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Pedunculopontine nucleus

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The pedunculopontine nucleus (PPN) (or pedunculopontine tegmental nucleus) is located in the brainstem, caudal to the substantia nigra and adjacent to the superior cerebellar peduncle. It is composed by a wide variety of neurochemical cell types, including cholinergic, glutamatergic and GABAergic cells. The PPN has been classically considered as one of the main components of the reticular activating system.

One of the distinctive characteristics of the PPN is the wide range of its projections. PPN neurons send their axons to several targets in the thalamus, basal ganglia, cerebral cortex, basal forebrain, and lower brainstem. A particularly interesting area for the study of PPN projections is the basal ganglia, due to the high level of interconnectivity between them. Indeed, both share many characteristics in terms of projection targets and functions.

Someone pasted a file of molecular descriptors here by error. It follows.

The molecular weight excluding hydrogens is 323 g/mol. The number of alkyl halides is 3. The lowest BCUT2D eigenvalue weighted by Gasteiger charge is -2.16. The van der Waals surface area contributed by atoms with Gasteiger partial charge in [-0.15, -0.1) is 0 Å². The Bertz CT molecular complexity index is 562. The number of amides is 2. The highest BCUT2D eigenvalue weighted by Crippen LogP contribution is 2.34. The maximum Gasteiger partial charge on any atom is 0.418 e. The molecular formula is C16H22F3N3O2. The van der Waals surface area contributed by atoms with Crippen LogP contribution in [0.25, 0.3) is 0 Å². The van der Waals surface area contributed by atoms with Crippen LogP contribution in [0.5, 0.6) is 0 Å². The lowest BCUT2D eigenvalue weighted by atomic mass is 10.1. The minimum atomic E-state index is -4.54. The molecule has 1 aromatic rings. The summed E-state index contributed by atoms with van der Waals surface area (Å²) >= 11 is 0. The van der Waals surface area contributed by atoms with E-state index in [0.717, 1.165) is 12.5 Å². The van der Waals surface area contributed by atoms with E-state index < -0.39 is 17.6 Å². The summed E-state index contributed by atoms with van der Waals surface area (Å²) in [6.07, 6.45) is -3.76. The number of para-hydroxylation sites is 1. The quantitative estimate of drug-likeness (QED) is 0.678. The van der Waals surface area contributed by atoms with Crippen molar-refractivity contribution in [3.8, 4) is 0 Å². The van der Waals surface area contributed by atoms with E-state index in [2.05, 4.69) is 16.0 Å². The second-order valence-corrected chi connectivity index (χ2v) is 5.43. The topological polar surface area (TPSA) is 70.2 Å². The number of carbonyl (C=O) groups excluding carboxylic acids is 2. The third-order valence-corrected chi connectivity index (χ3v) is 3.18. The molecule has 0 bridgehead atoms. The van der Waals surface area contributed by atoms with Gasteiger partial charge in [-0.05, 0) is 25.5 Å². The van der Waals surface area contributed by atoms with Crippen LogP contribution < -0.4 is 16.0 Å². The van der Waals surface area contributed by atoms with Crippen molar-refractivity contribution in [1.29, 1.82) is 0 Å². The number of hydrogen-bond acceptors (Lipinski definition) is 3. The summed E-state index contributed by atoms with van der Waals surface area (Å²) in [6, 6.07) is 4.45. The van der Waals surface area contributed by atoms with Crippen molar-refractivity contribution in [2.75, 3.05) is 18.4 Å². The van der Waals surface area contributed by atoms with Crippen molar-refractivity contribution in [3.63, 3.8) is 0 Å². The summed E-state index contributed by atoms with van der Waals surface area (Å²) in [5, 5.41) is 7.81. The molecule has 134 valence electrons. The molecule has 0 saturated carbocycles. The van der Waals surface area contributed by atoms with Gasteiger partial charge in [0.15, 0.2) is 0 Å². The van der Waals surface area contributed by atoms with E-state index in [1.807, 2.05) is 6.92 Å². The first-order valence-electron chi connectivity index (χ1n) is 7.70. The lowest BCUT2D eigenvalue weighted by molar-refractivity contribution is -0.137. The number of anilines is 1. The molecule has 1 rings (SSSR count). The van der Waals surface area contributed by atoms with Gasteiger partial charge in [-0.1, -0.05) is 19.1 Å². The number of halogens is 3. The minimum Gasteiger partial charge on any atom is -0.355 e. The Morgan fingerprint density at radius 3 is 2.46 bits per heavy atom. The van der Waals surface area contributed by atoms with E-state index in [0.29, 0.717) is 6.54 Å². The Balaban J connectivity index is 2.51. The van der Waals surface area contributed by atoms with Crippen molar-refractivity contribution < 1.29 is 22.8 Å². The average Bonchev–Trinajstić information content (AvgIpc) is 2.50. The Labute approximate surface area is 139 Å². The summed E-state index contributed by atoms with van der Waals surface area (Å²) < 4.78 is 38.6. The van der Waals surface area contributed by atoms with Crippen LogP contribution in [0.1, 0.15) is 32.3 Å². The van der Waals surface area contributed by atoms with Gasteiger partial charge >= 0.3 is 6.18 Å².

The PPN is involved in many functions, including arousal, attention, learning, reward, and locomotion. It is also implicated in the generation and maintenance of REM sleep.

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Mesencephalon (midbrain)

cerebral peduncle: midbrain tegmentum (periaqueductal gray, ventral tegmentum, nucleus raphe dorsalis), pretectum, substantia nigra, red nucleus, pedunculopontine nucleus, medial longitudinal fasciculus, medial lemniscus, rubrospinal tract, lateral lemniscus

tectum: corpora quadrigemina, inferior colliculi, superior colliculi

cerebral aqueduct: oculomotor nucleus, trochlear nucleus, Edinger-Westphal nucleus

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